Invesco Mortgage Capital Inc. (IVR) is a mortgage REIT. It invests in agency RMBS, non-agency RMBS, CMBS, and residential and commercial mortgage loans. IVR's more varied portfolio distribution is much better suited to the current Fed policy than many of the other mortgage REITs' portfolios. Many of the other mortgage REITs had to lower their dividends with the advent of Operation Twist and QE3. IVR has maintained the same $0.65 per share dividend scheduled for December 24, 2012 that it paid for Q4 2011 (12.99% annually). It is able to do this partially because it has a diversified portfolio. Many other mortgage REITs invest only in agency RMBS. The interest spreads of those have been narrowed dramatically due to the recent Fed policy. Due to its diversification, IVR's interest rate spreads have not narrowed as much overall.
The interest rate spread will likely stay low for some time. However, the ending of Operation Twist at the end of 2012 and the beginning of QE4 ($45B/month in Treasury Bond buying -- printing money) probably mean that yields on U.S. Treasuries will go up slightly. This is, in fact, what we have seen so far. For example, the 10-year U.S. Treasury yield rose from 1.59% on December 6, 2012 to 1.82% on December 18, 2012. It has since fallen back a bit to 1.80% as of December 21, 2012. Mortgage rates haven't move much yet, but the 30-year fixed rate loan rose from 3.34% to 3.43% during the week of December 17-21. This kind of movement will help interest rate spreads rise. It means that we have probably seen a low in the interest rate spreads. This is good news for mortgage REITs going forward. It may mean possible small reductions in book value, but it will almost guarantee overall health in the mortgage REIT industry. Plus, it should mean lower CPRs (Constant Prepayment Rates).
IVR is better off than most mortgage REITs. Interest rate spreads will still be low for agency RMBS. IVR's more distributed portfolio should continue to produce higher returns from its less safe, but higher interest other investments (described above). With the Fed backing the housing industry, these investments should still be very safe; and many should produce excellent returns, especially with regard to book value. Recent data indicate housing sector improvement. Existing Home Sales for November 2012 were 5.04 million. This was much higher than the expected 4.90 million; and it was even higher still than the 4.76 million in October 2012. Home prices were up 10.1% year over year. A healthy housing behavior like this will lead to large market value increases in the value of IVR's non-agency RMBS, CMBS, and residential and commercial mortgage loans. Companies with agency RMBS only will not benefit as much in market value because those loan values were already being guaranteed by the U.S. government. Even if the U.S. goes into recession in 2013, the Fed will still be backing the housing industry. The housing industry is unlikely to go into recession, although its growth may be retarded a bit. With the Fed backing the housing industry, mortgage REITs may be one of the safest and most lucrative investments for the next two or more years. Remember, the Fed has said it will keep rates low until mid-2015. This should guarantee that the mortgage REIT business will be both stable and safe.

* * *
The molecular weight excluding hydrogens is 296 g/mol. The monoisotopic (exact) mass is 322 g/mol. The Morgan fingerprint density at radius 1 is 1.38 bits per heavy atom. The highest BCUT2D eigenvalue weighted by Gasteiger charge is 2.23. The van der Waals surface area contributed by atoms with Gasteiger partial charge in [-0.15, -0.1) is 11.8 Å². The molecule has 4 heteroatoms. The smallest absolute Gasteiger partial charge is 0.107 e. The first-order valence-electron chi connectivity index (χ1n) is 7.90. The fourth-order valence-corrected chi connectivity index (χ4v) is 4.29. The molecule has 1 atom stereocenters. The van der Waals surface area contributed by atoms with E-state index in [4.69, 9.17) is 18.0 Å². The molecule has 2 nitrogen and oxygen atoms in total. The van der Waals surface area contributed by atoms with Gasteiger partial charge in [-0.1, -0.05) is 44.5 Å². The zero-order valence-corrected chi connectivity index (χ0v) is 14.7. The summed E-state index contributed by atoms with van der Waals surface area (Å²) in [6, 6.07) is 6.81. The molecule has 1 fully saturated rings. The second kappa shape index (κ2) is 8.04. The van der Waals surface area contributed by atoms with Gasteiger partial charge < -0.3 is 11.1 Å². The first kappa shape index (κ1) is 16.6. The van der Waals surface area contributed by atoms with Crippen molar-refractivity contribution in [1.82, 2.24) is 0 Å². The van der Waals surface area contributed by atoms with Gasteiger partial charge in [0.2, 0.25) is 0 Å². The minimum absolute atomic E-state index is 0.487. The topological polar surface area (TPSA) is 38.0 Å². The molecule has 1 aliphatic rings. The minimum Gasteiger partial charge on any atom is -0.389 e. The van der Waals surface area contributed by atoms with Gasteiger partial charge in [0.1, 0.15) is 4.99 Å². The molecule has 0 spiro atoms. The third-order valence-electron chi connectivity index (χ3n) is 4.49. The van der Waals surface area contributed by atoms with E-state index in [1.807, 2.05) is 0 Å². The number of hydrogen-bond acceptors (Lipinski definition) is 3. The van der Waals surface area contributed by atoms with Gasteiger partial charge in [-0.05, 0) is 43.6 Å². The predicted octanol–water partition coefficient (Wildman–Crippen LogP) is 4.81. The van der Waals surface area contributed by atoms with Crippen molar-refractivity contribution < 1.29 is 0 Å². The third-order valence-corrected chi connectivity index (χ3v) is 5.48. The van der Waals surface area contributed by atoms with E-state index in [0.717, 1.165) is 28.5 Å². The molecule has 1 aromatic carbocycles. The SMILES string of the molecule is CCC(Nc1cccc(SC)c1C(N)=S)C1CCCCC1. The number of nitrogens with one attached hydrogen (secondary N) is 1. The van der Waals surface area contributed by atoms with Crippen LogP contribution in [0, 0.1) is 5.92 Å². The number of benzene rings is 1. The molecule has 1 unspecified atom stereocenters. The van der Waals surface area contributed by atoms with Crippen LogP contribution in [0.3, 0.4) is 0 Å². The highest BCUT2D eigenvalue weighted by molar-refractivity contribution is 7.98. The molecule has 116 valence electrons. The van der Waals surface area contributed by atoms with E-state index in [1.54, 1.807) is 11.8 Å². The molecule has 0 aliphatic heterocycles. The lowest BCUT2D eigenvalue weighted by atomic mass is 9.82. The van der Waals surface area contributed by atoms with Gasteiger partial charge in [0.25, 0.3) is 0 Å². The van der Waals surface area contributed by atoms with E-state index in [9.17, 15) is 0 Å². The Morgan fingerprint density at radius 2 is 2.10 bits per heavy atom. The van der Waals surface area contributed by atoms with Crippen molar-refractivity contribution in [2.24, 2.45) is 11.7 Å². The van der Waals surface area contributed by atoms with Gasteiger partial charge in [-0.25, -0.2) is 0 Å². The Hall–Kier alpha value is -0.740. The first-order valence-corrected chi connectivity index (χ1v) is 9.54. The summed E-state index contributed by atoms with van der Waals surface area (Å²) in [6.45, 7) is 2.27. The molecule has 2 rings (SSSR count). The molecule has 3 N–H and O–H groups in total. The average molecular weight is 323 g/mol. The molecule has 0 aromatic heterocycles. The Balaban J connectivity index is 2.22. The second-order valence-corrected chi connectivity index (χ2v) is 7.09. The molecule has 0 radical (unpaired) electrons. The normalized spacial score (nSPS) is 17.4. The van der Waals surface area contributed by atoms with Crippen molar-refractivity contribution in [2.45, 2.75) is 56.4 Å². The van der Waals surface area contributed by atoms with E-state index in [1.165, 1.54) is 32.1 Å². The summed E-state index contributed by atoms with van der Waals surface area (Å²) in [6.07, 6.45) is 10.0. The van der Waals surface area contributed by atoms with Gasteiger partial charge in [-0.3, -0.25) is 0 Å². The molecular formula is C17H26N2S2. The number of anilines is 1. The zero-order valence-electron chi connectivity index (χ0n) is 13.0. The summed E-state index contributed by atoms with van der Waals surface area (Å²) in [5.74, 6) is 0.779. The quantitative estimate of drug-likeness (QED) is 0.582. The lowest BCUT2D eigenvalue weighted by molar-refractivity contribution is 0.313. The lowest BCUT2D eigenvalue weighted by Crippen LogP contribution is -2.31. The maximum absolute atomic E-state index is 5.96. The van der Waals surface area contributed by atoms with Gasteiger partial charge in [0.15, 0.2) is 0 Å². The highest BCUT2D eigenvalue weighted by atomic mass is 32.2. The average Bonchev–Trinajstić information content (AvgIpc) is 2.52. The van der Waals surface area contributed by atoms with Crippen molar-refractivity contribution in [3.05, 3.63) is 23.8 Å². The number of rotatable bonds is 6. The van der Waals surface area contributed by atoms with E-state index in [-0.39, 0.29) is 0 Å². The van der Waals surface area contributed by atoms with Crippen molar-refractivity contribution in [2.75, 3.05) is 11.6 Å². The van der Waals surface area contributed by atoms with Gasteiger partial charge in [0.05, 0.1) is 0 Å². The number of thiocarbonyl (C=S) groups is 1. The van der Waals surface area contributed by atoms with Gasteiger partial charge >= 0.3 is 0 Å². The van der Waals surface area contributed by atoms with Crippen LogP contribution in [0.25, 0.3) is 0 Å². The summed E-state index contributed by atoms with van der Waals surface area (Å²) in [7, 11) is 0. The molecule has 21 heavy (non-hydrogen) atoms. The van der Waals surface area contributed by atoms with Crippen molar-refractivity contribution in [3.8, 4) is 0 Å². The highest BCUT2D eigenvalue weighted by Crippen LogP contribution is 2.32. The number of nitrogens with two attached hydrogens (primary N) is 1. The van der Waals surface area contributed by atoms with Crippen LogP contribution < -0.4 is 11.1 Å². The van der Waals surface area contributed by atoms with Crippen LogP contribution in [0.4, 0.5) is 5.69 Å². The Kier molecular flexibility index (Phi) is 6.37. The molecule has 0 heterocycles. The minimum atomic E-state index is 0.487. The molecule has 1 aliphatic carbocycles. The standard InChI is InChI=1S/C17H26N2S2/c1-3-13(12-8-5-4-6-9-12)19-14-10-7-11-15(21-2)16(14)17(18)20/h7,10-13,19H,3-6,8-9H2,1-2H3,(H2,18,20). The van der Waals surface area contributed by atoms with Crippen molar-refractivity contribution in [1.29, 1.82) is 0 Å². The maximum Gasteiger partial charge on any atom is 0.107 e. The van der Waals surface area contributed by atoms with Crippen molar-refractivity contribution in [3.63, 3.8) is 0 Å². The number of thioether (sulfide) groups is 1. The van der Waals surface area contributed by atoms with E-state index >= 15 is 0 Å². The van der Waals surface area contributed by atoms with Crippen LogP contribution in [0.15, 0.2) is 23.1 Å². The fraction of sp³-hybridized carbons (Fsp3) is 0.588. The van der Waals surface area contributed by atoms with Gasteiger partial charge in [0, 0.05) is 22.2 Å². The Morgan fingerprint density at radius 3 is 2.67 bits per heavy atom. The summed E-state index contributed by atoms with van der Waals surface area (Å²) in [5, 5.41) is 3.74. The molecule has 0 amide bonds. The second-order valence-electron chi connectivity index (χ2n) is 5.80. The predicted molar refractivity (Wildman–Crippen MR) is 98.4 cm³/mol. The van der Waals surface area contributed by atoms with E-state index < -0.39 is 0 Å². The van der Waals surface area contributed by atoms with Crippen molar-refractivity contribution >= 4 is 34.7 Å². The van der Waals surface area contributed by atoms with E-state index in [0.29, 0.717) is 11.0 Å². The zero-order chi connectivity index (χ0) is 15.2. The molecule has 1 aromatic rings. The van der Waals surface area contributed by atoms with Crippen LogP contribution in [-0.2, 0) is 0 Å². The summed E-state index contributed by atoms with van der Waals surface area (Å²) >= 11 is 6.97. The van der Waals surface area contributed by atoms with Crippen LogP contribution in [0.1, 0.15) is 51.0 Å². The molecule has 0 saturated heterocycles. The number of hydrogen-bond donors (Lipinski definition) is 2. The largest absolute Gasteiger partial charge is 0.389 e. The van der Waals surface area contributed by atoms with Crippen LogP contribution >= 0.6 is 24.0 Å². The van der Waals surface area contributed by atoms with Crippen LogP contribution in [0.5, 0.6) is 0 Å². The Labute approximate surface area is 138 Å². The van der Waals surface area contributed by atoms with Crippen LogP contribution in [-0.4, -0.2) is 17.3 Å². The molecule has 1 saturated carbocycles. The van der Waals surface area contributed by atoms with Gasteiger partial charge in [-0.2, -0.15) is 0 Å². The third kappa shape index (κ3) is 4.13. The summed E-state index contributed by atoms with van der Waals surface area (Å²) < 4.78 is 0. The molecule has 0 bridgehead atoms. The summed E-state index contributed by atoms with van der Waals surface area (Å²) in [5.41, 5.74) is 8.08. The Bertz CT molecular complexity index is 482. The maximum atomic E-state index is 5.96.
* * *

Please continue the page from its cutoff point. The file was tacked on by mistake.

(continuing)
The chart below contains a breakout of IVR's portfolio in terms of equity percentage:
IVR actually owns far more Agency RMBS in market value that non-agency RMBS and CMBS, but the agency RMBS are more highly leveraged at 8.7x. Therefore, their equity% of IVR's total holdings is much lower than the market value comparisons might make agency RMBS holdings seem at first glance.
The chart below of a breakout of IVR's net income for the last five quarters adds to one's feeling of stability:
Please note that the net interest income has remained relatively stable. Not many mortgage REIT companies will be able to show a chart like the above. IVR is able to do so due to the diversity of its portfolio (and good management).
Some may now worry that IVR's non-agency RMBS are too risky. The chart below should quell such fears. The leverage in the portfolio was 2.8x in Q3 2012. The average CPR was 16.2.
I have not included a chart of the CMBS breakout, but that too is similarly safe. In Q3, the CMBS portfolio produced a yield of 5.24% and a net yield of 3.65%. The leverage was 2.5x.
IVR's performance in Q3 2012 was good. EPS were $0.72 per share. This covered the $0.65 per share dividend nicely. Book value increased 13.75% from $18.40 at the end of Q2 to $20.93 at the end of Q3 2012. With a stock price as of the close Friday, December 21, 2012 of $20.02, IVR looks like a good bargain.
The two-year chart of IVR provides some technical direction for a trade.
The slow stochastic sub chart shows that IVR is neither overbought nor oversold. The main chart shows that IVR is in an uptrend. There does not seem to be any fundamental reason for IVR to break down from here. Without a U.S. recession, one would expect IVR to continue its uptrend. It appears to be a well-managed company with good fundamentals (with the Fed backing those fundamentals). It trades at a quite reasonable PE of 7.23 and an FPE of 7.70. It has a mean analysts' recommendation of 2.3 (a buy); and it has a CAPS rating of four stars. Insiders have been buying in the last six months (+2.9%). Plus, it has a dividend of near 13%. On its own performance, it is a buy. The problem is that there is the upcoming fiscal cliff. This may cause the overall market to fall. IVR might well fall in sympathy with the market. Bernanke has warned about this. The CBO has warned that a recession will ensue if the U.S. goes over the fiscal cliff. With this in mind, it is appropriate to average into this stock around the fiscal cliff and a possible U.S. recession.
Note: Some of the above fundamental data comes from Yahoo Finance.